Hero Cycles Ltd, also has acquired majority stake in Avocet Sports Limited, to mark its entry into the high-value cycle market in Europe. Avocet is one of the top three distributors of bicycles, e-bikes, bicycle parts and accessories in the UK.
The company has also acquired a majority stake in Sri Lanka’s leading bicycle manufacturer BSH Ventures, further strengthening its manufacturing capacity.
In 2017, the company also showed interest in setting up a Rs 400 crore cycle project near Sahnewal in Punjab.
Apart from promising its most humble consumers India's cheapest cycle in the form of Sarthi, the company has also, according to an August 2018 report, revived the 110 year-old Viking Cycles brand with the help of the Manchester design centre. Viking was part of Avocet Cycles portfolio.
Viking stopped trading in 1967, went through ownership shifts and faded into near oblivion till Avocet bought the trademark in 2002.
When Hero Cycles bought Avocet, it decided to renergise the brand appeal and nostalgia associated with the Viking brand and invested more than £2 million to restore it to its former glory.
The bigger picture
While Pavan Munjal is busy with breaking new entrepreneurial ground, his sibling Sunil is keeping up with the family tradition of giving back to society in multiple ways. As a social entrepreneur, an angel investor, the Chairman of Hero Enterprise which has interests in insurance distribution, steel-making, real estate and corporate training, he has not just invested in e-commerce enterprises but also supported start-ups that focus on digital learning, community transportation, healthcare, women empowerment and children’s education.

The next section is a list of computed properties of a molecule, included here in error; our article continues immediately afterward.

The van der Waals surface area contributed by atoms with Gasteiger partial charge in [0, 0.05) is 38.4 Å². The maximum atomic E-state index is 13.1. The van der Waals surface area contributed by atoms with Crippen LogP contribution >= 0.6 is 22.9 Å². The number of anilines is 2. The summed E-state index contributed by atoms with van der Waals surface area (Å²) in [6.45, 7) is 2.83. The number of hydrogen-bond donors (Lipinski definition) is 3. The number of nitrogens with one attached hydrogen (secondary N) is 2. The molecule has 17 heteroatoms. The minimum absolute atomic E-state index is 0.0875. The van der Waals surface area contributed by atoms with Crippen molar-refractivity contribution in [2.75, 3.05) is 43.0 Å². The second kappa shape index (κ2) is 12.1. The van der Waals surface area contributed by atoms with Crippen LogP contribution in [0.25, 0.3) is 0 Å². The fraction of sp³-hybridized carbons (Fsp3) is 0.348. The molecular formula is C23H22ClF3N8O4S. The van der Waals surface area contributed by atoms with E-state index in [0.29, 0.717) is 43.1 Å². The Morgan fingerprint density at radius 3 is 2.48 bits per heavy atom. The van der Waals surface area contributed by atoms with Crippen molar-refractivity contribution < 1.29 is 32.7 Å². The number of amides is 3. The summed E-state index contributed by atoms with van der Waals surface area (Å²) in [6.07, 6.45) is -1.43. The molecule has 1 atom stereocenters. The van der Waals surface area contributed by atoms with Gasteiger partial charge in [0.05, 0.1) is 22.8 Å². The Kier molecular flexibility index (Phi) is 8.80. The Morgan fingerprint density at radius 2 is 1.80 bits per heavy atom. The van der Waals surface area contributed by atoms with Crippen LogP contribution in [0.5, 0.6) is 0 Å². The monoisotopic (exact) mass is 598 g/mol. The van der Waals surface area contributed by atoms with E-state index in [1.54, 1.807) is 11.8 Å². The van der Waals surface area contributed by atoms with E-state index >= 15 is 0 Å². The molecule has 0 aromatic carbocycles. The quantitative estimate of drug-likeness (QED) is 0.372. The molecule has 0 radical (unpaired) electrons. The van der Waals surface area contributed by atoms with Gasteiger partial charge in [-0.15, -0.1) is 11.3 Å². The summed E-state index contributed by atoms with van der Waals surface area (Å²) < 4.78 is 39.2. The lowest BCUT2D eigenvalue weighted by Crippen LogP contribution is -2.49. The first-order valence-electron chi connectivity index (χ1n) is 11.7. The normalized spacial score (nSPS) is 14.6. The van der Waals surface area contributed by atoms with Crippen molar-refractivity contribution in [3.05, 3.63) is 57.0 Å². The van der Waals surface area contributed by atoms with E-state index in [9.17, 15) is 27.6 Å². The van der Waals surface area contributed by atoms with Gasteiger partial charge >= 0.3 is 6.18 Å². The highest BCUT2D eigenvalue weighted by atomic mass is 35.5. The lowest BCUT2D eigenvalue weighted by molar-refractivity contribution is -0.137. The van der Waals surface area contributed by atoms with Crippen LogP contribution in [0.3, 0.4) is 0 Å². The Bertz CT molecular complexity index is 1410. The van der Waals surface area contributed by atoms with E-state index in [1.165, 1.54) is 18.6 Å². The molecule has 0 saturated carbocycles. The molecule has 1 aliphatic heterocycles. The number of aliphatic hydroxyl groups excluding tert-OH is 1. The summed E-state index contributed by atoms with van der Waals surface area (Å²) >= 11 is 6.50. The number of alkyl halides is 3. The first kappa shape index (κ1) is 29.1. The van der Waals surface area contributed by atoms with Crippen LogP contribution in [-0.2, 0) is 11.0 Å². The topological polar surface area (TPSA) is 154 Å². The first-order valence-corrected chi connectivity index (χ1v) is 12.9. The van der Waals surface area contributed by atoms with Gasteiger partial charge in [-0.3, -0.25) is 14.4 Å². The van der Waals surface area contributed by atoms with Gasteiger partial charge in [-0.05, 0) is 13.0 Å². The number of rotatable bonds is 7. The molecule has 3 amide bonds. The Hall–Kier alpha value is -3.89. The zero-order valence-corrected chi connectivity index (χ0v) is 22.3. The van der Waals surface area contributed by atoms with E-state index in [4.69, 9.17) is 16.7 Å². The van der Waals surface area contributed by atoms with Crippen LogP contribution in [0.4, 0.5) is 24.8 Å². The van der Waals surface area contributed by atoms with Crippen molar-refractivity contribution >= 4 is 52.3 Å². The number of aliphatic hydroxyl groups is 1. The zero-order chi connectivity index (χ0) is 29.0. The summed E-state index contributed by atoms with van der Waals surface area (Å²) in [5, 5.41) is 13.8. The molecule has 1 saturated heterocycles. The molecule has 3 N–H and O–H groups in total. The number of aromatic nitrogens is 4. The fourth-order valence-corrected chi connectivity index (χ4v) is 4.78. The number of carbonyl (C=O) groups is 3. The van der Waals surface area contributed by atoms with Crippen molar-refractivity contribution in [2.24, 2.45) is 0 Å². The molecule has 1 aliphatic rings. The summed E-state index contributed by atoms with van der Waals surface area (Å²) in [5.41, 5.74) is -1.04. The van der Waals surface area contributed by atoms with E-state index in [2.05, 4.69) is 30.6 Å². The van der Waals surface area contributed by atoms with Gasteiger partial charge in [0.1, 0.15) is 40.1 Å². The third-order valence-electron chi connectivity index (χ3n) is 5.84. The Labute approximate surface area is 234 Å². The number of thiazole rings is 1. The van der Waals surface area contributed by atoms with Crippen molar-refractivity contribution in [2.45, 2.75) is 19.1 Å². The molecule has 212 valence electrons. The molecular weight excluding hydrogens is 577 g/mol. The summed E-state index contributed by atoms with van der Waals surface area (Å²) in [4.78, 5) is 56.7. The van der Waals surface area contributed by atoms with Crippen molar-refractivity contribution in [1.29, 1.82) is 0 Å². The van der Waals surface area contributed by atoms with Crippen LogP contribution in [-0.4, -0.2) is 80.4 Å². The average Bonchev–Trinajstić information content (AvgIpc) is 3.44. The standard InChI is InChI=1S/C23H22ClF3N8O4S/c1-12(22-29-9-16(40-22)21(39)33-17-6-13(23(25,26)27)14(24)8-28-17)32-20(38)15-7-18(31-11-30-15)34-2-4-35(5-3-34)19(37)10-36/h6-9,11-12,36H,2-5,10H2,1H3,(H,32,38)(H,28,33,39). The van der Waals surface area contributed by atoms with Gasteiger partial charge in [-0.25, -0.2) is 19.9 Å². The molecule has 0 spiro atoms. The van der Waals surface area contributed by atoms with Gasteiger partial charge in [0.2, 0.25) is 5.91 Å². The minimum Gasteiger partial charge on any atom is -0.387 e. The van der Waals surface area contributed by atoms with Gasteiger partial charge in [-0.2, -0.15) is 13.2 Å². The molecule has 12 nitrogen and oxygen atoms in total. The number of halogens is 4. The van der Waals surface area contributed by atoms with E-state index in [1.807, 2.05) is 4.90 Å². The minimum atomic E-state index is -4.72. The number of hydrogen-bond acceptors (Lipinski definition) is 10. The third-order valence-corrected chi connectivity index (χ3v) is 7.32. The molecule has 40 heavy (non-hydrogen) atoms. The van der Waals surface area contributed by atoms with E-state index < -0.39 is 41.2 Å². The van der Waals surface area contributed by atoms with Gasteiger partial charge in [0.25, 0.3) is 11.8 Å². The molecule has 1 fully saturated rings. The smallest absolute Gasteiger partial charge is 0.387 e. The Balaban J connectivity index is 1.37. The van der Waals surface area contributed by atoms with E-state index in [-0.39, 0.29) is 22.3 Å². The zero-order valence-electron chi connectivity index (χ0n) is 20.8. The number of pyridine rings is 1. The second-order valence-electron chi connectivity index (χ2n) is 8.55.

He has co-founded BML Munjal University and is also the President of the Dayanand Medical College and Hospital, Ludhiana, which has been ranked the Number One private teaching hospital in North India by the Week magazine.
He is keenly interested in arts and has set up the Serendipity Arts Trust, a unique social project that offers patronage to the arts.
He attributes a lot of his social work to the Arya Samaj way of life that eschews fundamentalism and promotes humanism and social equality and is proud that the philanthropy done by the family is never publicised even though it dates back to over sixty odd years.
Philanthropy he believes is not about writing cheques but contributing energy, ideas and tangible support to those who need it most.
That is why where ever the company set up a factory, there followed a school, facilities like access to clean, drinking water and more.
Success he believes even in philanthropy follows when you apply to it the mindfulness and efficiency of strategies mastered by an entrepreneurial mind.
With more taxation benefits, he believes, more business houses will give back to society.In any case, money must be used to create something larger than self-aggrandisement and you cannot just fill it, shut it and forget it in the coffers. He believes that it must be shared and utilised to create a better, more equitable society where even the so called common man can become a Hero.
And that is the true legacy of the Hero brand. The fact that it is the saarthi of every Indian and the brand that travels as far as the great Indian dream can go.